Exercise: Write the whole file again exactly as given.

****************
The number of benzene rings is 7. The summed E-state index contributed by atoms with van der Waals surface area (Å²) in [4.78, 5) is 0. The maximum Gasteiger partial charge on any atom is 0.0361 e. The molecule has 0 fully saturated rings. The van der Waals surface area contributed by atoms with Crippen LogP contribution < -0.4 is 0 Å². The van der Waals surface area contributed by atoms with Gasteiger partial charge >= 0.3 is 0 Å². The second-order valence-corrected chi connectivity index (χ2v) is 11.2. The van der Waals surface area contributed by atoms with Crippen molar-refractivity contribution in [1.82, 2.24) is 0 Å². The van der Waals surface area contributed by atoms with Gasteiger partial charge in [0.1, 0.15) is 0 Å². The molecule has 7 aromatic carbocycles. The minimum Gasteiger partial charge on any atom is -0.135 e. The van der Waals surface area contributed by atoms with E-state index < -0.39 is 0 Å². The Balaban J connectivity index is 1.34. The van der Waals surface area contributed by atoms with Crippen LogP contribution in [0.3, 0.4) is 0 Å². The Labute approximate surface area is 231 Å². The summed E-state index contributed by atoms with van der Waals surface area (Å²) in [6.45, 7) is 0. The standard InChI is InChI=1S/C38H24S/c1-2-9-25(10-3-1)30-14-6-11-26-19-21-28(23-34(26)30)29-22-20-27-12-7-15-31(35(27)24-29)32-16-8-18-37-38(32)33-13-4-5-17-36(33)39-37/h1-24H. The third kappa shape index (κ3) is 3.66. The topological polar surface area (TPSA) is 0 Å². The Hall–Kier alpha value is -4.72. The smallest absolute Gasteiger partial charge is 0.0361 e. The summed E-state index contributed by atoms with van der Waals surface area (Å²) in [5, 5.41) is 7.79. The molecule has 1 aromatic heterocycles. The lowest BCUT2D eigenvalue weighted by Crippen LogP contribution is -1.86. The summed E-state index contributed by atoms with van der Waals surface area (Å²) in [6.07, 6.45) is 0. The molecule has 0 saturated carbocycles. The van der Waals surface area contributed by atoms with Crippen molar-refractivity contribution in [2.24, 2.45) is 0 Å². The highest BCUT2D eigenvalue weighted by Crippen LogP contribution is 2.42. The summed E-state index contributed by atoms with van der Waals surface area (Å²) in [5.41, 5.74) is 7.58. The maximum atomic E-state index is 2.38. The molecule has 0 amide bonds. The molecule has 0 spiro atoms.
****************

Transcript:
The number of benzene rings is 7. The summed E-state index contributed by atoms with van der Waals surface area (Å²) in [4.78, 5) is 0. The maximum Gasteiger partial charge on any atom is 0.0361 e. The molecule has 0 fully saturated rings. The van der Waals surface area contributed by atoms with Crippen LogP contribution < -0.4 is 0 Å². The van der Waals surface area contributed by atoms with Gasteiger partial charge >= 0.3 is 0 Å². The second-order valence-corrected chi connectivity index (χ2v) is 11.2. The van der Waals surface area contributed by atoms with Crippen molar-refractivity contribution in [1.82, 2.24) is 0 Å². The van der Waals surface area contributed by atoms with Gasteiger partial charge in [0.1, 0.15) is 0 Å². The molecule has 7 aromatic carbocycles. The minimum Gasteiger partial charge on any atom is -0.135 e. The van der Waals surface area contributed by atoms with E-state index < -0.39 is 0 Å². The Balaban J connectivity index is 1.34. The van der Waals surface area contributed by atoms with Crippen LogP contribution in [0.3, 0.4) is 0 Å². The Labute approximate surface area is 231 Å². The summed E-state index contributed by atoms with van der Waals surface area (Å²) in [6.45, 7) is 0. The standard InChI is InChI=1S/C38H24S/c1-2-9-25(10-3-1)30-14-6-11-26-19-21-28(23-34(26)30)29-22-20-27-12-7-15-31(35(27)24-29)32-16-8-18-37-38(32)33-13-4-5-17-36(33)39-37/h1-24H. The third kappa shape index (κ3) is 3.66. The topological polar surface area (TPSA) is 0 Å². The Hall–Kier alpha value is -4.72. The smallest absolute Gasteiger partial charge is 0.0361 e. The summed E-state index contributed by atoms with van der Waals surface area (Å²) in [5, 5.41) is 7.79. The molecule has 1 aromatic heterocycles. The lowest BCUT2D eigenvalue weighted by Crippen LogP contribution is -1.86. The summed E-state index contributed by atoms with van der Waals surface area (Å²) in [6.07, 6.45) is 0. The molecule has 0 saturated carbocycles. The van der Waals surface area contributed by atoms with Crippen molar-refractivity contribution in [2.24, 2.45) is 0 Å². The highest BCUT2D eigenvalue weighted by Crippen LogP contribution is 2.42. The summed E-state index contributed by atoms with van der Waals surface area (Å²) in [5.41, 5.74) is 7.58. The maximum atomic E-state index is 2.38. The molecule has 0 amide bonds. The molecule has 0 spiro atoms.